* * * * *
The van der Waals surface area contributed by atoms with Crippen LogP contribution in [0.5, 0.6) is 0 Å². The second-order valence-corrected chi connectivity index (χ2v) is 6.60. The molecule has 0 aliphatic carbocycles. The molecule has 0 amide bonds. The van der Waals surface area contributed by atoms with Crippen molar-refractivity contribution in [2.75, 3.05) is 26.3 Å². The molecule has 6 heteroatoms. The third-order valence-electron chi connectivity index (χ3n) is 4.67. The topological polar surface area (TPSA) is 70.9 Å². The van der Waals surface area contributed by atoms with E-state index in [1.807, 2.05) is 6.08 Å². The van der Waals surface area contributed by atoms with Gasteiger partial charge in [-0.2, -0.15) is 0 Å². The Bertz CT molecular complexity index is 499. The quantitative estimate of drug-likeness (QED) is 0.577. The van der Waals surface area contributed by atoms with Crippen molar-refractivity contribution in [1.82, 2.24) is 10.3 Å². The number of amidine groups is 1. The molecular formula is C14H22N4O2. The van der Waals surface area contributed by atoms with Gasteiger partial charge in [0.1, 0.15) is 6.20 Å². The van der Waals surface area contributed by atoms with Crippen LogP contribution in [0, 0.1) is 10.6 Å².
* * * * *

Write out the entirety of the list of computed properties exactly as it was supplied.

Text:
The van der Waals surface area contributed by atoms with Crippen LogP contribution in [0.5, 0.6) is 0 Å². The second-order valence-corrected chi connectivity index (χ2v) is 6.60. The molecule has 0 aliphatic carbocycles. The molecule has 0 amide bonds. The van der Waals surface area contributed by atoms with Crippen molar-refractivity contribution in [2.75, 3.05) is 26.3 Å². The molecule has 6 heteroatoms. The third-order valence-electron chi connectivity index (χ3n) is 4.67. The topological polar surface area (TPSA) is 70.9 Å². The van der Waals surface area contributed by atoms with E-state index in [1.807, 2.05) is 6.08 Å². The van der Waals surface area contributed by atoms with Gasteiger partial charge in [-0.2, -0.15) is 0 Å². The Bertz CT molecular complexity index is 499. The quantitative estimate of drug-likeness (QED) is 0.577. The van der Waals surface area contributed by atoms with Crippen molar-refractivity contribution in [1.82, 2.24) is 10.3 Å². The number of amidine groups is 1. The molecular formula is C14H22N4O2. The van der Waals surface area contributed by atoms with Gasteiger partial charge in [0.1, 0.15) is 6.20 Å². The van der Waals surface area contributed by atoms with Crippen LogP contribution in [0, 0.1) is 10.6 Å².